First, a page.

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Allies Strike Iraq

U.S. and British warplanes hit two anti-aircraft sites in southern Iraq on Thursday after coming under fire, a U.S. Air Force spokesman said.

There was no immediate word from Iraq on the attack, the second in a week in the southern "no-fly zone." The Iraqi military said a U.S.-British airstrike on Tuesday at Iraqi air defense installations in Al-Muthana province injured four people.

Maj. Brett Morris, spokesman for the Joint Task Force Southwest Asia, said the planes struck Iraqi surface-to-air sites in Basra and Shahban, about 245 miles south of Baghdad.

Morris said that all aircraft, including U.S. F-16s and British Tornadoes, returned safely to bases.

Morris said Iraq had become "very active" in challenging coalition aircraft patrolling the southern "no-fly" zone, but did not provide any other details.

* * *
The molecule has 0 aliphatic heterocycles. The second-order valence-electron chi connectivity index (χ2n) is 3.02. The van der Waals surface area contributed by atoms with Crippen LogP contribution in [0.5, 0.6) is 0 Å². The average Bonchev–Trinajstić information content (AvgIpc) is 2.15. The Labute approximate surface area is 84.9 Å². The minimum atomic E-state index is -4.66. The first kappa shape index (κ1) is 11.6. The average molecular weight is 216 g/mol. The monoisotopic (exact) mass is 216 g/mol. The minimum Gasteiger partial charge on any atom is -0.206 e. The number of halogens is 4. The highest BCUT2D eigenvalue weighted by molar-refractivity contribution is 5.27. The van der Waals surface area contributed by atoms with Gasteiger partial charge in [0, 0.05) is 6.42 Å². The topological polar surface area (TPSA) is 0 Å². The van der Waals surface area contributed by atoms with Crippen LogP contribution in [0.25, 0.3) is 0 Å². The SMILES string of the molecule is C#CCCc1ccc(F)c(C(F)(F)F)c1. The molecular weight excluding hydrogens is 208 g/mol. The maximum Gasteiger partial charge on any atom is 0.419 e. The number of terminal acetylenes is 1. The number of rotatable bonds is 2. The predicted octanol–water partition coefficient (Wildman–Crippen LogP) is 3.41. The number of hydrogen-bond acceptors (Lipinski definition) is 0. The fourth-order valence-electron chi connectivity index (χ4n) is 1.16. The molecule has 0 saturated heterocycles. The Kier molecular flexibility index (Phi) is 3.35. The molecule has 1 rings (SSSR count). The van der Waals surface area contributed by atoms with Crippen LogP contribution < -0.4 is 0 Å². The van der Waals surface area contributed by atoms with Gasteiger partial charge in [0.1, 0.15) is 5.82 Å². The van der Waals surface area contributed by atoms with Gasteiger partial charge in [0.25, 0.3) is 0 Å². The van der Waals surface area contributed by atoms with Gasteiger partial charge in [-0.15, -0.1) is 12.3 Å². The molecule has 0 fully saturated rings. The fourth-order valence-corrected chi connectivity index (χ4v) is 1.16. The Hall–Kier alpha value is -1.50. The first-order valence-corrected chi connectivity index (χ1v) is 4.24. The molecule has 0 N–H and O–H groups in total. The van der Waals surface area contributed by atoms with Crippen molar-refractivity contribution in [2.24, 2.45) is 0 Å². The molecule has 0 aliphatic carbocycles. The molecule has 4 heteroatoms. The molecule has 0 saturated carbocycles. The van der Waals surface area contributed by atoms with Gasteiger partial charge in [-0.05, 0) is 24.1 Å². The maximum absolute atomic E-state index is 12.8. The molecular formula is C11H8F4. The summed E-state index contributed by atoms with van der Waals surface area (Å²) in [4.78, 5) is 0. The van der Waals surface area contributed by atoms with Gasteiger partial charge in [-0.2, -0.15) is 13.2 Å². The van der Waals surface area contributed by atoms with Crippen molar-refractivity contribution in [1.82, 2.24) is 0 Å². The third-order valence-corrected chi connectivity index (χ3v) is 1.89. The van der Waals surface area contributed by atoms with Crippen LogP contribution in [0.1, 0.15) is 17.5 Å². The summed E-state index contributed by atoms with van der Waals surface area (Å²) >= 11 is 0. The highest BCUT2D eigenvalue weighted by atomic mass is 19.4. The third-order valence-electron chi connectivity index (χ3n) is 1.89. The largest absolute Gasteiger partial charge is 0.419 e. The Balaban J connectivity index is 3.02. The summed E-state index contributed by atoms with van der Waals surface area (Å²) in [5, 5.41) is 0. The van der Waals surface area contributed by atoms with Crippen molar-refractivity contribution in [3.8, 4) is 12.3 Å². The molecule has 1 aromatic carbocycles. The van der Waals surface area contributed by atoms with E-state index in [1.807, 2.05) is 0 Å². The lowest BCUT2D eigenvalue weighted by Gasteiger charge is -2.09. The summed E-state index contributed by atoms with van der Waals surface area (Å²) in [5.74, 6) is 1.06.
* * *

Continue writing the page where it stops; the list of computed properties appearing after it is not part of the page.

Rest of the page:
Since the beginning of the year, Iraq has fired more than 400 times at coalition aircraft compared to 300 times for all of last year, U.S. officials have said.

"This is a matter of concern for us ... but our pilots are wide awake to stay on top of their task," Morris said.

Iraqi air defense targets in southern Iraq have come under attack with increased regularity.

Pentagon spokesman Bryan Whitman stressed that the raids were not part of a new movement of U.S. forces in the wake of last week's attack on the United States. They were, he said, "in response to recent Iraqi hostile threats against (U.S. and British) coalition aircraft conducting routine monitoring of the southern no-fly zone."

The United States and Britain set up the "no-fly" zones after the Gulf war to protect anti-government forces in the north and the south.

Iraq considers the "no-fly" zones illegal and has vowed to shoot down any coalition planes.

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